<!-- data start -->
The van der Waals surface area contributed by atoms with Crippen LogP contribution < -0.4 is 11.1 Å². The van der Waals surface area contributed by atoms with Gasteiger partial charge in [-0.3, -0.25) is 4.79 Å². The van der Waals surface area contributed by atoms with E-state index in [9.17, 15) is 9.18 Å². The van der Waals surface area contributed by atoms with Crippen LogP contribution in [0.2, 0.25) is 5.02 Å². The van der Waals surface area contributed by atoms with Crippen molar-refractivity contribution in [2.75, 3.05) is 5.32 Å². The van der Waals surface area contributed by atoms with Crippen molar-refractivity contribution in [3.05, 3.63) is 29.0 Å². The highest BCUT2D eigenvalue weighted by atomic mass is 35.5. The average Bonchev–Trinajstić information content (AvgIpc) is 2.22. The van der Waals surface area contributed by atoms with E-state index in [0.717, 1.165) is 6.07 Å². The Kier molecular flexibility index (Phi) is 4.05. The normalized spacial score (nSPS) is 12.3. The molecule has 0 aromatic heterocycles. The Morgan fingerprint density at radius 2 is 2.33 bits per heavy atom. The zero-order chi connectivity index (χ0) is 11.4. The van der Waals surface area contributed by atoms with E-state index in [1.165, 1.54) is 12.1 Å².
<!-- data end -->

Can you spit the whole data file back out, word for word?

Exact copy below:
The van der Waals surface area contributed by atoms with Crippen LogP contribution < -0.4 is 11.1 Å². The van der Waals surface area contributed by atoms with Gasteiger partial charge in [-0.3, -0.25) is 4.79 Å². The van der Waals surface area contributed by atoms with E-state index in [9.17, 15) is 9.18 Å². The van der Waals surface area contributed by atoms with Crippen LogP contribution in [0.2, 0.25) is 5.02 Å². The van der Waals surface area contributed by atoms with Crippen molar-refractivity contribution in [2.75, 3.05) is 5.32 Å². The van der Waals surface area contributed by atoms with Crippen molar-refractivity contribution in [3.05, 3.63) is 29.0 Å². The highest BCUT2D eigenvalue weighted by atomic mass is 35.5. The average Bonchev–Trinajstić information content (AvgIpc) is 2.22. The van der Waals surface area contributed by atoms with E-state index in [0.717, 1.165) is 6.07 Å². The Kier molecular flexibility index (Phi) is 4.05. The normalized spacial score (nSPS) is 12.3. The molecule has 0 aromatic heterocycles. The Morgan fingerprint density at radius 2 is 2.33 bits per heavy atom. The zero-order chi connectivity index (χ0) is 11.4. The van der Waals surface area contributed by atoms with E-state index in [1.165, 1.54) is 12.1 Å².